Never let it be said the Croydon Constitutionalists don’t work for their readers. In early December Mike Swadling undertook the sacrifice of visiting Australia, to be able to share some thoughts on their politics with you, and ok take in a little sun. Indeed the title of this article is translated from the Latin state motto of New South Wales, ‘Orta recens quam pura nites’. It’s fair to say this is an incredibly appropriate motto.
I had hoped to meet-up with the, or a Libertarian Party in Australia much as I have previously in the US making the sacrifice of a visit to the Libertarian Party of Orange County, California. Sadly I was not able to get in touch with the party, partly because there isn’t much of a separate libertarian strain of Australian politics, indeed only one member of the federal parliament describes themselves as a libertarian, although a couple do descript themselves as Classical Liberals.
This might be partly because politics on the right in Australia is already coalition between the Liberal Party, the main centre right party and more city based and the more country based National Party. This coalition does allow for a more broad base for people on the economic right. It may also be partly because voting is compulsory, this results in turnout often around 91% (a $20 fine for not voting in federal elections) and a centralisation of parties.
At a federal level the general election held in May 2019 resulted in a big win for the Coalition in both the House of Representatives and Senate. This came as a surprise to the national and global media, in the same way that Brexit and Trumps wins came as a surprise. That all too often the media lives in a bubble that doesn’t speak to the people who voted., Leave, for Trump and for the Coalition was all too evident in their reaction to the win. Indeed I have written and spoke about this before citing how in 2013 the Ozzies BBC, the Australian Broadcasting Corporation, journalists were surveyed with 41% saying they would vote Green, 32% Labor and just 14.7% for the Coalition. At the next Australian general election the Coalition received 45% of the vote, and the Greens just 8.6 percent. If you’re interested in knowing more about the Federal Elections I would recommend Helen Dale on Triggernometry after you have finished reading and sharing this page with you all friends of course.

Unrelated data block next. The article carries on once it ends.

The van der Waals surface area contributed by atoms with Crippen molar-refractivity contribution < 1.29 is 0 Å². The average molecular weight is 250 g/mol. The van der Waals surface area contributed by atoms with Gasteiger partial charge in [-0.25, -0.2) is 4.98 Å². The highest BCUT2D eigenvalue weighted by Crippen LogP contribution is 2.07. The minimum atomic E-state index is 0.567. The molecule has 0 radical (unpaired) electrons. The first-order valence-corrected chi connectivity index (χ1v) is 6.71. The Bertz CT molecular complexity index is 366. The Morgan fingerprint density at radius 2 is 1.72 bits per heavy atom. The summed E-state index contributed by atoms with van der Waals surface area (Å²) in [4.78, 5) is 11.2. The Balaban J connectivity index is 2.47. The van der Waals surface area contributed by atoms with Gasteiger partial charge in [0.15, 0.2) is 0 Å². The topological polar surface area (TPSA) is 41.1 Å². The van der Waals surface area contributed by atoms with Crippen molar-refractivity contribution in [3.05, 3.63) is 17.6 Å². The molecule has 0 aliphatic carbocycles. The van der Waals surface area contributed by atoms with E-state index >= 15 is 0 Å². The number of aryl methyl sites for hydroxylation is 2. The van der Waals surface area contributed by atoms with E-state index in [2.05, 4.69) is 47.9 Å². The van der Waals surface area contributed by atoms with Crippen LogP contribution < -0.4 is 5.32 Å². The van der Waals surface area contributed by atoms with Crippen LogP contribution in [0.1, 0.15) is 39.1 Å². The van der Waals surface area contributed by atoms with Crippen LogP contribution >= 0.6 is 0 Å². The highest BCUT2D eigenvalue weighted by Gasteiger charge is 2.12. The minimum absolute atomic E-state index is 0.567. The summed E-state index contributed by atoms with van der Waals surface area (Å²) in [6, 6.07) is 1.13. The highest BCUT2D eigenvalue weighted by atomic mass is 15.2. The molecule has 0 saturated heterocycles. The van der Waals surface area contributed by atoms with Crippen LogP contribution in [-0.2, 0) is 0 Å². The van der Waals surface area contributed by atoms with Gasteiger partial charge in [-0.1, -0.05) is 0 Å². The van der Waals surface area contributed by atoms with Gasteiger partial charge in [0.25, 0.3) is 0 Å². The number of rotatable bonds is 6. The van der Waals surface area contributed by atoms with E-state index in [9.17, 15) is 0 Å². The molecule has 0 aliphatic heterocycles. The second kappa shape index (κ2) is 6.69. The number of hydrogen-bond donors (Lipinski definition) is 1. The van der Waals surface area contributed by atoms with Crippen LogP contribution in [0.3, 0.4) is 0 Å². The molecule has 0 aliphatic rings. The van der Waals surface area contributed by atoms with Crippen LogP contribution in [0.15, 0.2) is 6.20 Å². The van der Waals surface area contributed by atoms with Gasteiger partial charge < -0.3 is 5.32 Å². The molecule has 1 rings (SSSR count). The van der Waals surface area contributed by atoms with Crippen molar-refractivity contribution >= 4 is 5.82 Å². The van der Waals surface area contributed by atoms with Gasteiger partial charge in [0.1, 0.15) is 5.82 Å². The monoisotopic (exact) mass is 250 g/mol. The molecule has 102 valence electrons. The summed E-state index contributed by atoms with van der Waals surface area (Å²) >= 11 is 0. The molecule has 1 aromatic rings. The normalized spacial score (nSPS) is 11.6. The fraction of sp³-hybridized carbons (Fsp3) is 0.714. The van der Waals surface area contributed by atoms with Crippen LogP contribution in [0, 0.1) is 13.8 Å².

New South Wales
My first encounter down under with Australian politics was to discover this delightful poster on a lamp post in Darling Harbour, Sydney.
I wondered if Jeremy Corbyn worried about his impending election defeat had escaped the country early. Being in an area where property prices start around the A$1.5million mark (~£750K) and increase quickly, how are these people not already the rich? Maybe the Islington set had joined me?
My next encounter was a protest against the Carmichael coal mine, set-up in Queensland. The Stop Adani group appeared to be protesting a private party at Luna Park on Sydney Bay. The protest was peaceful and from the harbour ferry looked fairly good natured, if a little loud.
A country that has had 28 years of economic growth can afford some environmental protests. However much of that growth is based on the sale of natural resources including coal to the ever hungry Chinese market. The fact that the protest wasn’t better attended may be in part because Australia has recently recorded its second straight quarter where the economy shrank on a per capita basis. Uncertainty is also growing because of increasing property prices which are pricing people further away from jobs. A private coal mine provides well paid jobs, available to people with a range of educational backgrounds and jobs that can’t be exported. What’s not to like about that.
It’s safe to say most people didn’t pay too much attention to the protest preferring to enjoy for view of Sydney Harbour Bridge and Opera House.